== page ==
Newly-weds Jack and Annie Walker took over the pub in October1937, having bought the tenancy from the brewery. Their childrenBilly and Joan were born in the pub during the blitz.
Annie Walker ran the pub more or less single handed duringthe war while Jack served in the army. Annie had always wantedto use the pub as a mere stepping- stone to more gracious surroundings,and she had her heart set on a country pub in Cheshire. Jack,however, thoroughly enjoyed the time he spent behind the bar.
In the late 1950s the Walkers supervised the removal ofthe spittoons from the bar and replaced the sawdust on the groundwith tiles. Realising that she was stuck with the pub, Annie haddecided to make the most of the situation.
On leaving school, Billy trained as a mechanic and did hisNational Service in Eden whilst Joan went to teacher-trainingcollege where she met Gordon Davies, the man she would eventuallymarry.
The residents of Coronation Street were almost as responsibleas the Walkers for making the pub what it was by 1960 - a cosyhub of activity. Characters such as Ena Sharples and Albert Tatlockhad drunk in the Rovers since the 1918 Armistice, whilst youngerresidents like Elsie Tanner and Len Fairclough had arrived intime for the second world war and had suffered, along with Annie,under Air Raid Warden Sharples. The 1950s had seen a younger generationgrow up. including Dennis Tanner and Kenneth Barlow, both anxious- in their own ways - to change the world.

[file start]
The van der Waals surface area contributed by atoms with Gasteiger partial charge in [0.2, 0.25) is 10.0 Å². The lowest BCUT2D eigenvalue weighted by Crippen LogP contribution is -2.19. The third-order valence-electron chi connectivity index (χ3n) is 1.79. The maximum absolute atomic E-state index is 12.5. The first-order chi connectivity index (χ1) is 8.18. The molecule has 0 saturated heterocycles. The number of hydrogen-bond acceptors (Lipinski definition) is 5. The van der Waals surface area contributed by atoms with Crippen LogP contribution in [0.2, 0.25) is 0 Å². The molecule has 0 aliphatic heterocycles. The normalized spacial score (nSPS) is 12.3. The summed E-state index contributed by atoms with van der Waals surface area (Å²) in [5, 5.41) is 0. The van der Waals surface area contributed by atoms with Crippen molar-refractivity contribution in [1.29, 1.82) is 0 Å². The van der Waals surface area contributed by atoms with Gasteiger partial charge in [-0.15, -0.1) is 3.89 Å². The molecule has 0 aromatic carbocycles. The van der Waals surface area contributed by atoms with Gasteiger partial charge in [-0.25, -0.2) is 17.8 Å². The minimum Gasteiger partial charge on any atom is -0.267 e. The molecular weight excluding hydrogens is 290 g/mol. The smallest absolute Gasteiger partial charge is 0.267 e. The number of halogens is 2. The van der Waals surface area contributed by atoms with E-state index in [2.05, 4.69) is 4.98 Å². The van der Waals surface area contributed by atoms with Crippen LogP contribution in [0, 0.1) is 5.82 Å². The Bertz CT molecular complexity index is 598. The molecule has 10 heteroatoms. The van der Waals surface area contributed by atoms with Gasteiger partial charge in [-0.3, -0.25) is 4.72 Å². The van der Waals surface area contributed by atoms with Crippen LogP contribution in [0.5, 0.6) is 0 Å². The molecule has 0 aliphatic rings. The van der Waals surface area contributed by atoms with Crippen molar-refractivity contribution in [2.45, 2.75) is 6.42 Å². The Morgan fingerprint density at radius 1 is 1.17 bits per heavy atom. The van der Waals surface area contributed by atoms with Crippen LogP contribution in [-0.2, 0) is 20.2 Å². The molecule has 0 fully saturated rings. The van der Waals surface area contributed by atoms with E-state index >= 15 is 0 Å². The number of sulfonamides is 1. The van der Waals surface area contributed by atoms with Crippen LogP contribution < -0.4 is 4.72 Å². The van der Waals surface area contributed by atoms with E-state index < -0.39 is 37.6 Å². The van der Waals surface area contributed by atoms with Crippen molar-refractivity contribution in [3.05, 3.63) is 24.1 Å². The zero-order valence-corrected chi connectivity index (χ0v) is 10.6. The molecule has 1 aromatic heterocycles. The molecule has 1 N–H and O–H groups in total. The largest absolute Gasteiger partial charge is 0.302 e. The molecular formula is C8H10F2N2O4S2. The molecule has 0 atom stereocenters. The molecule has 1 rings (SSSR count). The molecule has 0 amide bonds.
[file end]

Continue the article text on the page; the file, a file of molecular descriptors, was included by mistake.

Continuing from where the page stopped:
Jack Walker died suddenly ofa heart attack in 1970, a blow that Annie never really recoveredfrom. Annie took a great deal of time off and installed son Billyto run the pub in her absence.
Billyemployed blonde buxom Bet Lynch as barmaid, and though Annie wasless than happy about it, she turned out to be a great asset tothe pub.
Despite various barmaids, relief managers etc. the trioof Annie Walker, Betty Turpin and Bet Lynch remained the mainstayof the Rovers Return right through to 1984 when Annie announcedher retirement
Billy Walker took over the tenancy but did so only becausehe was heavily in debt and needed money. He was unhappy at runningthe Rovers and took every opportunity to bemoan the pub and Weatherfield.Eventually he was summoned before Sarah Ridley at the breweryand told that hey were unhappy with him as the tenant. Billy askedthe brewery to buy him out and they did so.
The Brewery announced that they had decided to appoint amanager to run the Rovers. The locals persuaded Bet to apply forthe job and, unknown to her, signed a petition and sent it tothe Brewery supporting her application. She was amazed to findherself appointed manageress and moved into the living quartersof the pub.
It was, in 1986, while Bet was manageress that the pub wasgutted by fire. Bet was disconsolate at the devastation of thepub and thought that was the end, but to her joy, the breweryannounced plans to rebuild and refurbish the pub and kept heron the payroll whilst the work was being done.